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China Evergrande Facing Potential Wind-up Hearing on Monday

A Hong Kong Court is due to hear applications on Monday to wind up the world’s most indebted developer in what may be one of the biggest and most complex liquidation cases ever.

The Evergrande Centre in Shanghai
Evergrande has lurched from one crisis to another since its financial woes became public in 2021. Photo: AFP


Many eyes will be focused on a Hong Kong court on Monday afternoon, when a local judge will conduct a hearing that could see a liquidator appointed to wind up China Evergrande, the world’s most indebted developer.

The case, which will be heard by Justice Linda Chan, is one of more than 560 filed in Hong Kong last year that involved the potential winding up of a company – “the most since the global financial crisis year of 2009,” according to a report by Nikkei.

The Evergrande hearing is being closely watched by insolvency practitioners to see how many Chinese cities recognize the Hong Kong liquidation proceedings, it said, as “Chinese courts have recognized only one of the five winding-up applications granted in Hong Kong courts” under a 2021 arrangement and other developers now in default could face similar legal predicaments.


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Evergrande, founded in 1996 by Hui Ka Yan (Xu Jiayin), grew into a massive conglomerate said to have developed projects in over 170 cities in mainland China. But in recent years it became a prime example of the country’s enormous real estate bubble, having accumulated liabilities of more than $320 billion, before going into default in December 2021.

Reuters has explained some possible outcomes that could come from Monday’s hearing:

A key offshore bondholder group of Evergrande plans to join a petition to liquidate the developer at the January 29 hearing in Hong Kong on Monday.

The bondholder group owns more than $2 billion in offshore notes guaranteed by Evergrande and its support to a winding-up petition  increases the chances of an immediate liquidation order from the court, lawyers have said.


What happens if the court orders Evergrande liquidated?

If a liquidation order is issued, a provisional liquidator and then an official liquidator will be appointed to take control and prepare to sell the developer’s assets to repay its debts.

The liquidators could propose a new debt restructuring plan to offshore creditors holding $23 billion of debt in Evergrande if they determine the company had enough assets or if a white knight investor appeared. They would also investigate the company’s affairs and could refer any suspected misconduct by directors to Hong Kong prosecutors.

Evergrande could appeal a liquidation order, but the liquidation process would proceed pending appeal.

It is unclear if Evergrande shares would be suspended from trading after a liquidation order. Listing rules require a company to demonstrate a business structure with sufficient operations and asset values.


How much debt might creditors recover and what are the main challenges?

Evergrande cited a Deloitte analysis during a Hong Kong court hearing in July that estimated a recovery rate of 3.4% if the developer were liquidated.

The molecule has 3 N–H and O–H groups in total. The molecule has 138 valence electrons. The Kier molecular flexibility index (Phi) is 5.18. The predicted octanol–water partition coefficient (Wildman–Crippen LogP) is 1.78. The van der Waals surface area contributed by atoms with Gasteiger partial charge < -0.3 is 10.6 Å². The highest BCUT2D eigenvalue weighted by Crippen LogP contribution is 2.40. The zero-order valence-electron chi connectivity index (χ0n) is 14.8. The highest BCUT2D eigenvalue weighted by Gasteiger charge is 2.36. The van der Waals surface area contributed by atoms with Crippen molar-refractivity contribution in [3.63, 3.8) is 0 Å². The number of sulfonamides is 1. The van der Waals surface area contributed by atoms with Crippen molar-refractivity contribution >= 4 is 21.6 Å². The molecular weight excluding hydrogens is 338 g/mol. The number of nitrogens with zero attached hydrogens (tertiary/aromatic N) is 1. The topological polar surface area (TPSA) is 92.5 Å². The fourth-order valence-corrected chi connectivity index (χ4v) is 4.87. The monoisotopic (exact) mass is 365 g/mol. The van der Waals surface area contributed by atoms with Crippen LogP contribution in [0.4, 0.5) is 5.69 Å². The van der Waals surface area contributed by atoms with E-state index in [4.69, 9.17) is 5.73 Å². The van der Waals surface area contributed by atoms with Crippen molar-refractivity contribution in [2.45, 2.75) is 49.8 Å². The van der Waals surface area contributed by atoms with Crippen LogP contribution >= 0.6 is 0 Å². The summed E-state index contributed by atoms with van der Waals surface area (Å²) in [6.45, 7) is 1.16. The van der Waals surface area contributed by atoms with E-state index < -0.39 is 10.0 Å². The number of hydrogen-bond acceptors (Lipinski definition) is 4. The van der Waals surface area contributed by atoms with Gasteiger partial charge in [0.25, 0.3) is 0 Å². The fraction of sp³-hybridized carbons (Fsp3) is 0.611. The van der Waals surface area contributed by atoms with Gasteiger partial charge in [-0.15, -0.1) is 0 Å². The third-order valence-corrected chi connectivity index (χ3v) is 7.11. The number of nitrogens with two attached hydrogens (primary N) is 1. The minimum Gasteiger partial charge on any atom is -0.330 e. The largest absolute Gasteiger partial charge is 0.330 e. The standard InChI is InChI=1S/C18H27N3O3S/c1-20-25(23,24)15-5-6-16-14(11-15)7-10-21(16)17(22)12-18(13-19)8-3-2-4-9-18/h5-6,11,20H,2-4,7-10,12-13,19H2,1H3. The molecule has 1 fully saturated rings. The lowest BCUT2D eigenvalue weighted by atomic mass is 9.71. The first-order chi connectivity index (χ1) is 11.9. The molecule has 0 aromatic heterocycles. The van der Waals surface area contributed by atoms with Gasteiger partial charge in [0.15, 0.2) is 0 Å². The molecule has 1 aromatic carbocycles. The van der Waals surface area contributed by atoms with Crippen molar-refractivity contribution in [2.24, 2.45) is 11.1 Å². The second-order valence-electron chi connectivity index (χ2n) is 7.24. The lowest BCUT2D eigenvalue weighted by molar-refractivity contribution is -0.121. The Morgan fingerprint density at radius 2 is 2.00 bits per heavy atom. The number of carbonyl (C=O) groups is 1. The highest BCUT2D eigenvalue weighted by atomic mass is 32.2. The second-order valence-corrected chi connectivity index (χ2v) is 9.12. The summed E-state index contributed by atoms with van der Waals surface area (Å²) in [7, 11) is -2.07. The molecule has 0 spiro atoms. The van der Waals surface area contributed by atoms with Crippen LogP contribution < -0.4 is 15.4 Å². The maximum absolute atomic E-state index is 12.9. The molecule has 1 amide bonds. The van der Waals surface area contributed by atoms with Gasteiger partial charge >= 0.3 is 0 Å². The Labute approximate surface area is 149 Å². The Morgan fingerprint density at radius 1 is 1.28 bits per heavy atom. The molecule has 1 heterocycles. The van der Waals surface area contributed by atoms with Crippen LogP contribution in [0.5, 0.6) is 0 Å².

However, after Evergrande said in September its flagship unit and its chairman Hui Ka Yan were being investigated by the authorities for unspecified “illegal crimes”, creditors now expect a recovery rate of less than 3%.

Evergrande’s dollar bonds were bid at around one cent on the dollar on Friday.

Most of Evergrande’s assets have been sold or seized by creditors, leaving its two units listed in Hong Kong – Evergrande Property Services Group and Evergrande New Energy Vehicle Group. Their combined market capitalisation had dropped to $973 million as of Friday.

A liquidator could sell Evergrande’s holdings in the two units although it might be difficult to find buyers.

After a liquidation, the liquidator could take control of Evergrande’s subsidiaries across mainland China by replacing their legal representatives one by one, a process that could take months or years.

Insolvency experts said it would be a challenge for the liquidator to change the representatives as Guangzhou, where Evergrande is based, is not one of the three Chinese cities that mutually recognise liquidation orders with Hong Kong.

Even if a liquidator were to take possession of the units that have onshore projects, many of these have already been taken over by creditors, frozen by courts, have little value left or are even in negative equity because of falling property prices.


How significant would liquidation be for China’s property market?

While a winding-up of the developer with $240 billion of assets would send shockwaves through already fragile capital markets, experts said it would not offer a blueprint on how liquidation might unfold for other embattled developers.

Given the sheer size of Evergrande’s projects and debt, the process would involve many authorities and political considerations.

Completing ongoing home construction projects will be a top priority for the company, the sector and the government.


  • Jim Pollard with Reuters




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Jim Pollard

Jim Pollard is an Australian journalist based in Thailand since 1999. He worked for News Ltd papers in Sydney, Perth, London and Melbourne before travelling through SE Asia in the late 90s. He was a senior editor at The Nation for 17+ years.


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